Since then, “hacker” (or “hack” or “hacking”) has been used to near-ubiquity to describe innovation in just about any thing or activity you can think of: Ikea, Gardening, Running, Walking, apparently even Sex (thanks Buzzfeed). In fact I challenge you to think of some activity and run a Google search on that activity plus “hack.” Any of these categories are simply descriptive of the activity being hacked–I can’t see how “Legal” is any different.
Beyond the formal legal argument, however, I think having the term “Legal Hackers” under trademark protection is a bad idea. For one, the notion that someone could tell someone else they can’t call themselves a Hacker of any sort seems inappropriate, if not unheard of. I can see a legitimate argument that “my hack is better than your hack,” or “I’m a better hacker than you are,” or even “your hack isn’t truly a hack because it’s something most people would normally do so it isn’t hack-worthy.” But I can’t find legitimacy in a claim that “your hack isn’t a hack because I own the term “Hack” and I get to say what is or isn’t one.” Or, “You aren’t a hacker because I control the term “Hacker” so I get to say who is and who isn’t.” Taken further, the idea that the ability to bestow or withhold the “hack” or “hacker” label would carry the weight of federal trademark law is preposterous.
Next there is the potential for unintended consequences: Those who control Legal Hackers LLC may turn out to be kind and benevolent rulers. Again, I have no doubt that they have the best interests of the movement at heart. But things change. What happens if control of the group passes to less benevolent leaders? Or what happens if Thompson Reuters, or Lexis, or Bloomberg offers them half a million bucks for the business? Or two million? I don’t think anyone would argue against the ridiculousness of the notion that a company like Microsoft or Google could get to determine who is or isn’t a computer “hacker.” Is legal hacking any different?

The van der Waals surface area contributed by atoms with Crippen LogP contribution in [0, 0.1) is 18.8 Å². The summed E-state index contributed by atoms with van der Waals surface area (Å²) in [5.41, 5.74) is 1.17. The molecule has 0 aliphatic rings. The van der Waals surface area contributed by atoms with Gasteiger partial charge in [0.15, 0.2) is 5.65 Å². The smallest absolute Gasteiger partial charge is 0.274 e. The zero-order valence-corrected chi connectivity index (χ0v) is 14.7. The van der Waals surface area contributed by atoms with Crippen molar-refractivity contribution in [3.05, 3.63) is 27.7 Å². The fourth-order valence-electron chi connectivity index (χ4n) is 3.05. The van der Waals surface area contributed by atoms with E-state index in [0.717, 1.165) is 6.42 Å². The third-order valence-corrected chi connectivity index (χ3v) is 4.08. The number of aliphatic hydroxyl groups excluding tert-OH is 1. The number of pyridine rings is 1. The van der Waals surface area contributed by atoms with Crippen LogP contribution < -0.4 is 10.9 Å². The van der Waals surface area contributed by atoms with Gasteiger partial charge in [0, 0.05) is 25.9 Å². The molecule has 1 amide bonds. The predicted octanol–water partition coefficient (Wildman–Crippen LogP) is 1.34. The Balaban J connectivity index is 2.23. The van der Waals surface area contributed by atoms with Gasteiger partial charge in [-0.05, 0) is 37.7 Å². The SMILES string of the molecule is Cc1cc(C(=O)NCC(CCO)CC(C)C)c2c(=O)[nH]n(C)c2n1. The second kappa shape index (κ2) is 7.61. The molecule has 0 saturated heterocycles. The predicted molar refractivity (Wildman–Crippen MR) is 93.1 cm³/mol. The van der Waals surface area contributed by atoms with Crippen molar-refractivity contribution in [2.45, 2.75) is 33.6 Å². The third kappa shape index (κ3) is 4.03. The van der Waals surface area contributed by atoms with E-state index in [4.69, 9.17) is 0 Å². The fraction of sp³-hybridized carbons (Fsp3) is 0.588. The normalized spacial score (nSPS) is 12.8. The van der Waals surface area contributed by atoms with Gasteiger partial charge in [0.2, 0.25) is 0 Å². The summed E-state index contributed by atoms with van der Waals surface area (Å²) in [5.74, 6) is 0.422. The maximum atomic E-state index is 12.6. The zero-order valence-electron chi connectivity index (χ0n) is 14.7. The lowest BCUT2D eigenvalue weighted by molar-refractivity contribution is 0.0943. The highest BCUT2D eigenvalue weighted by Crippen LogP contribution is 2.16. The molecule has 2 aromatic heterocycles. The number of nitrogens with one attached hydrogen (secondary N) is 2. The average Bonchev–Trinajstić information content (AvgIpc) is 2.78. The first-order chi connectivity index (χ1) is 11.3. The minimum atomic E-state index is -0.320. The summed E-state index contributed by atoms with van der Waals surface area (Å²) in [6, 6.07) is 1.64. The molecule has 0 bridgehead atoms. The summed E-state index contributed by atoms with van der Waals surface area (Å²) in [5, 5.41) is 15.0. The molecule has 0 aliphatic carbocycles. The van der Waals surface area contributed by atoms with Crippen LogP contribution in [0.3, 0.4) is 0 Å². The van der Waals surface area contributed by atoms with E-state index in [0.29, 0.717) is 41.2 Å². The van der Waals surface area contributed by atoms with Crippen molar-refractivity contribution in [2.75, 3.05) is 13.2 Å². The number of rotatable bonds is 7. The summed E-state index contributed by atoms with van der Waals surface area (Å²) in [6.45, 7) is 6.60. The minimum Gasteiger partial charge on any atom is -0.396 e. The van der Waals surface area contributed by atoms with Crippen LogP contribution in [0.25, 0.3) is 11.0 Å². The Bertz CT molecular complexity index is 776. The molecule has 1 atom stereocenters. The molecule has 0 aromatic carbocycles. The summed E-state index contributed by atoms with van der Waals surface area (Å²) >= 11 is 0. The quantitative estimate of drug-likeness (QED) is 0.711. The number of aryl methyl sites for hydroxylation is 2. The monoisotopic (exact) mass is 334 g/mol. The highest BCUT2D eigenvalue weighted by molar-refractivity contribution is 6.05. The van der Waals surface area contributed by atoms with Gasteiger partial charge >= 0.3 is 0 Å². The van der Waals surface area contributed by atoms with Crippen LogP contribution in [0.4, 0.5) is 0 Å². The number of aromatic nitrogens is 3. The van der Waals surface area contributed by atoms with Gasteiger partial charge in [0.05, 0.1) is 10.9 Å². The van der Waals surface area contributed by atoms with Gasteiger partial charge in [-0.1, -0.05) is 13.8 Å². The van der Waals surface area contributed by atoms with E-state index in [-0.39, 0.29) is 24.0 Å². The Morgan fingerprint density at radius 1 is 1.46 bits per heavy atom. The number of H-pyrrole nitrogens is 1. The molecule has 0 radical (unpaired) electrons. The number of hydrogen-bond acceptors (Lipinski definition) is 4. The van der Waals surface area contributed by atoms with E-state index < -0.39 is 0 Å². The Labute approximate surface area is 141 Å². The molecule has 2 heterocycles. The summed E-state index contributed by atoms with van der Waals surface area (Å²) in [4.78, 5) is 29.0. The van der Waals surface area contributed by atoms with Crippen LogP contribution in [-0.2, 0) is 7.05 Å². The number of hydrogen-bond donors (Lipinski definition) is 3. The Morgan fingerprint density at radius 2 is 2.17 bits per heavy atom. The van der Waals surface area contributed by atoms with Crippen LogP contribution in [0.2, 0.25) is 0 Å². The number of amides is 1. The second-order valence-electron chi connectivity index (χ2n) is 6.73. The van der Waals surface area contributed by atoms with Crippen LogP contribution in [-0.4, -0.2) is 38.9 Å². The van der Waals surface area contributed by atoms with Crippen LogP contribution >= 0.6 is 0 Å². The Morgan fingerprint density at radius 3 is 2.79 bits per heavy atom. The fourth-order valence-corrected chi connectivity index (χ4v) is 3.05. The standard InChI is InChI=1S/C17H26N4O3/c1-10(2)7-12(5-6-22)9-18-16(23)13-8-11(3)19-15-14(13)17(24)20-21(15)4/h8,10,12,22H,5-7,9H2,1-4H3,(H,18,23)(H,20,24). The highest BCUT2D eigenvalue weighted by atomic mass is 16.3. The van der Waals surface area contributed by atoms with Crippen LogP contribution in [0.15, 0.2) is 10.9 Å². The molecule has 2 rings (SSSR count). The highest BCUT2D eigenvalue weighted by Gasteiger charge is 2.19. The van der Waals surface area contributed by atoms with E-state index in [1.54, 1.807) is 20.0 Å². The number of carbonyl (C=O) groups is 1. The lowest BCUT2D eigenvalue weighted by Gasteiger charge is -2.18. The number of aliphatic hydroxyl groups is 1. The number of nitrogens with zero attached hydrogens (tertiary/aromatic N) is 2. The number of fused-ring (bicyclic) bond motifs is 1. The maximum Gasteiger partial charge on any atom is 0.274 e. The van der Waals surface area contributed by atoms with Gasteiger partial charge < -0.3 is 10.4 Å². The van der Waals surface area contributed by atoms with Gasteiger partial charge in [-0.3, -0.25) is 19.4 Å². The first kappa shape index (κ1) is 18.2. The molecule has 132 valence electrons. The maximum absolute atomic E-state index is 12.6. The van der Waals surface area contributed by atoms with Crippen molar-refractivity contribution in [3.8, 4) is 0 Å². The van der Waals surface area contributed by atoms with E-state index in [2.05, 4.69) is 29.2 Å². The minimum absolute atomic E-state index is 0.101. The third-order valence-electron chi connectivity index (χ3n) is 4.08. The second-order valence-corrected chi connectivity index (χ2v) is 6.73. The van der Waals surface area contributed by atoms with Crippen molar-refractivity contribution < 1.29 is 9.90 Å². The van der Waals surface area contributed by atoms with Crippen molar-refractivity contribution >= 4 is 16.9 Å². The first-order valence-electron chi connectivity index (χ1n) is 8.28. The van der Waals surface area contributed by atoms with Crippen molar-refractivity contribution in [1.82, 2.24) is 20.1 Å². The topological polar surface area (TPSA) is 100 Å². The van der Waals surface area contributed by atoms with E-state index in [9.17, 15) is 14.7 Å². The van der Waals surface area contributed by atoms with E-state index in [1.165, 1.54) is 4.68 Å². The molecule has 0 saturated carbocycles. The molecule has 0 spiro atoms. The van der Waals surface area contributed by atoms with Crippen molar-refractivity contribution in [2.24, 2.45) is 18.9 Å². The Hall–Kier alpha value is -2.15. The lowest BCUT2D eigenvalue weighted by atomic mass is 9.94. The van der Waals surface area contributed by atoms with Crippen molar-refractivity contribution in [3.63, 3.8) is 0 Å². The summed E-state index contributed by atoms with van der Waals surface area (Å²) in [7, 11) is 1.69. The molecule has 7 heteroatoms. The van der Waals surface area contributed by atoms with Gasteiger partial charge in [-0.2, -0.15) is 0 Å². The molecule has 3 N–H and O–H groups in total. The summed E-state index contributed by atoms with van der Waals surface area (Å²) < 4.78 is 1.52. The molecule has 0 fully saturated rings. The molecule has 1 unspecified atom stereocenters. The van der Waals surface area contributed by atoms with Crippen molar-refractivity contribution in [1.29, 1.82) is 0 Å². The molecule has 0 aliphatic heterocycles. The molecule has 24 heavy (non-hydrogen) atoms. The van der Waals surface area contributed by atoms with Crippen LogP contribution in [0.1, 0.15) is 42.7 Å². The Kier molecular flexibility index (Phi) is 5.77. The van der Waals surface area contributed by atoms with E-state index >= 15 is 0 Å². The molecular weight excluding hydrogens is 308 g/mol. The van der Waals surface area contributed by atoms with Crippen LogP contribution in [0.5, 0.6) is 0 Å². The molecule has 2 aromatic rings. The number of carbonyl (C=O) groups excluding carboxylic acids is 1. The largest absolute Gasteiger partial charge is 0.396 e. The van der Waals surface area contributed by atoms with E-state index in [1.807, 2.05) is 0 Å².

Finally, I don’t think that clamping down on IP use is a good way to build and further a movement. I can’t speak for Phil or the other managers of the LLC, but as I understand their motivations they want to ensure a certain degree of quality and consistency among those groups who wish to refer to themselves as “Legal Hackers.” While this is an admirable goal in theory, I think it is a solution in search of a problem.
My experience and observation have been that the best way to grow a grassroots movement is to give participants a sense of ownership in that movement. Tying up the movement’s name under a federal trademark (and, getting back to the contract, requiring intellectual property assignments back to the parent organization) does the exact opposite. I think that growth and messiness come hand-in-hand: If your goal is the former, you’ll need to accept and even embrace some of the latter. By trying to keep things too tidy, too controlled, I think that the folks behind Legal Hackers, LLC are doing the larger community a disservice and missing out on opportunities. Of course no one asked me.
So that’s my two cents. As I said in my earlier article, my position on this is not set in stone. I recognize that there will be other perspectives and am open to the possibility that those points-of-view may change my own. I again invite anyone who is interested to participate in the debate, including rebutting any or all of my statements above, by using the #LegalHack hashtag on Twitter.
I also called for potential solutions and will offer the following:
My issues with the proposed trademark registration end at using “legal hacker” as a standalone term. If Legal Hackers LLC were to instead seek protection for something like the “Legal Hacker Alliance” or “Legal Hackers Association” I’d have no beef. The existence of one formal legal hackers group would not preclude the existence of non-participant legal hackers, or even a competing group, and I think it would allow the managers at Legal Hackers LLC to pursue their goals as I understand them.
Agree? Disagree? Have a different proposed solution? Please join the conversation.